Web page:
At that time, you see, I envisioned my future self as a newspaper journalist and I hoped this place would soon enough be my home away from home. It’s where it would all begin.
Later that day, when my oldest sister asked me how it went, I didn’t even remember the scholarship essay I had sweat through earlier. What I told her was how there were 50+ freshmen traversing to Johnston Hall, as anxious as I was to write for the Marquette Tribune, as eager to work their way up to (dared I utter it aloud?) columnist, managing editor, or editor-in-chief.
I had always been an achiever. It was that day that I realized for the first time, I was about to go to college with about 8,000 other students who were similarly success-oriented. The competition (as I viewed it) was fierce. I lamented to my sister over my dismal chances of getting anywhere on the newspaper staff.
“You’ll be surprised,” she said. “In a year, they’ll be half as many, maybe. The year after that, just a few. If you keep working hard, you’ll be one of them. That’s how it works.”
Perhaps it was the fact that she was my favorite sister (still is), or that as a successful, self-supporting artist, she was living proof of the advice she gave. For whatever reason, I believed her, and sure enough, it turned out to be true: by the end of the year, I’d won an award for investigative journalism; the following year, I was copy editor; the next year, had my own column.
Years later, well into my career as a high school English teacher, her advice proved true once again. When I was pursuing National Board Certification, the final portfolio asked me to reflect on my accomplishments and describe “what’s next.” I remember rolling my eyes at the question, viewing it as another hoop to jump through for my certification. Hmmm...what’s next? I mentioned getting published in a professional journal, presenting at a state conference, writing a book. All three seemed wishful thinking at the time, but within five years, I had accomplished all three. She was right, looking back, I am surprised, but I’m getting less and less so.
Last year, I attended the Midwest Google Summit and was in awe of the presenters - educators who took it upon themselves to achieve a level of mastery with Google Apps for Education which translated into powerful learning experiences for their students. I couldn’t conceive of how they achieved such tech savviness while juggling the demands of a classroom teacher, yet one year later, I’m Google Certified and I just finished presenting at the same conference that left me awe-struck last year.
Those of you who have made it this far in the post, may be wondering if the point of this post is for me to wax poetic about my accomplishments. It’s actually the opposite. I am still no different than that one among 8,000 back in 1986. I am a foregone conclusion of my sister’s advice.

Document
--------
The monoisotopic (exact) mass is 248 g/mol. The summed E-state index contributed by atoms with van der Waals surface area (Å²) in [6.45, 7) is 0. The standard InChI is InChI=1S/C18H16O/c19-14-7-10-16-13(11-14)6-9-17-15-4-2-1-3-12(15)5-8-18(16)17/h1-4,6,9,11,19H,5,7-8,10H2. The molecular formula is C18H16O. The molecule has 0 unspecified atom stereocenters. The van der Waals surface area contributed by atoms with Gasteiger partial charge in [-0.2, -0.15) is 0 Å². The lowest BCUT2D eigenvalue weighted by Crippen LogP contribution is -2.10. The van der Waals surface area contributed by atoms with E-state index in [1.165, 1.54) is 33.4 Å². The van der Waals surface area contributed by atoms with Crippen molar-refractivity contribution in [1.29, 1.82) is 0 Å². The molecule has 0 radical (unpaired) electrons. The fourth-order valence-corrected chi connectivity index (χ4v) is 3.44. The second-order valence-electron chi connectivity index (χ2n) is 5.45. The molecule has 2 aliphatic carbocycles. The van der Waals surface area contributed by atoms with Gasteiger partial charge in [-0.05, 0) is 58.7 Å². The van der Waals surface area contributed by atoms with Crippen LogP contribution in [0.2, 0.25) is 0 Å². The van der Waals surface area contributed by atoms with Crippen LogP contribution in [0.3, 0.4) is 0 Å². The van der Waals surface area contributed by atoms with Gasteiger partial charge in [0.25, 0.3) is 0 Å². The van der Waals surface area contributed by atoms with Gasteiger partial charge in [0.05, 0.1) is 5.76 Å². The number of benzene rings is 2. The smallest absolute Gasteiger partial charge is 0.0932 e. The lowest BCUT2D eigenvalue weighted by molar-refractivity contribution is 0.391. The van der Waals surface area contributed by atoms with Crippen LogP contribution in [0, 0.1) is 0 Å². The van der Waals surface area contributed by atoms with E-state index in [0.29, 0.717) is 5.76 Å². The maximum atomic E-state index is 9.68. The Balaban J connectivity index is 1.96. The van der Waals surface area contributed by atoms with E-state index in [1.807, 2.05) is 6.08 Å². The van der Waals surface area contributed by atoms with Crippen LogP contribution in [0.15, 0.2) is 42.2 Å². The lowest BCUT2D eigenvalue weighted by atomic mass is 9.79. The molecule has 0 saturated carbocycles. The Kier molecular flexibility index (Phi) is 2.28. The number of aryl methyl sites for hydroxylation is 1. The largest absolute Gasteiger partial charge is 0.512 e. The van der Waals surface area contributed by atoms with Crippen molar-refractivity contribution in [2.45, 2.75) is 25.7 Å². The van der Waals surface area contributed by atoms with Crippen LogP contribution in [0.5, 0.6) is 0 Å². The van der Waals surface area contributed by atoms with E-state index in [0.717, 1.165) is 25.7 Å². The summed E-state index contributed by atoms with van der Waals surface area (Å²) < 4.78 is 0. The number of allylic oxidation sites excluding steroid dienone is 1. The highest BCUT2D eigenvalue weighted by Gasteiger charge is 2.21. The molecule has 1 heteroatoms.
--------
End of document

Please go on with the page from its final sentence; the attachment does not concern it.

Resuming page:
I still often wonder, “Where do I even begin?”
Depending on the day, I look at the pile on my desk---insurmountable, unfriendly, and growing---and wonder “Where do I begin?” I look at a classroom full of students: diverse, dynamic, and growing---and think, “Where do I begin?” I look at our country: its divisiveness, its acrimony, its challenges, and wonder “Where do we begin?” It is then that Maryl Streep's line from Adaptation comes to mind: “Just whittle it down.” Focus on one thing and do it. And my sister pops in with an inspiring addendum: "You'll be surprised."
My intent here is to offer some evidence in support of my sister’s 26 year-old advice to her little sister, and perhaps pass it to Marquette Education majors who could use a bit of optimism in what has been a somber couple of years for Wisconsin Educators.And so here it is (attribution: Alice Klein, favorite sister and unsuspecting life coach as it turns out): Whittle it down. Persevere. Set your sights high and work doggedly to achieve them; You’ll be surprised. Some say that with growing class sizes, shrinking budgets, and increasing pressures, the field of education should be avoided at all costs. Friends of mine in education have commented on their inability to recommend the field of teaching to those who ask. Some days I agree with them.
But when I take the long view (some might argue the Disney or Rainbow and Unicorn view) I’d still recommend this field to the next generation, my son included. If he tells me someday that he wants to be a teacher, I won’t whitewash the challenges that he will face, but I will tell him that with dogged determination, he will find an interesting niche within a field he will love, he will affect students lives in genuine, lasting ways; and he can do something for a living that constitutes making a positive contribution every day.
“You’ll be surprised,’ she said,” and I concur.
This blogpost was originally published in The Marquette Educator on Dec. 3, 2012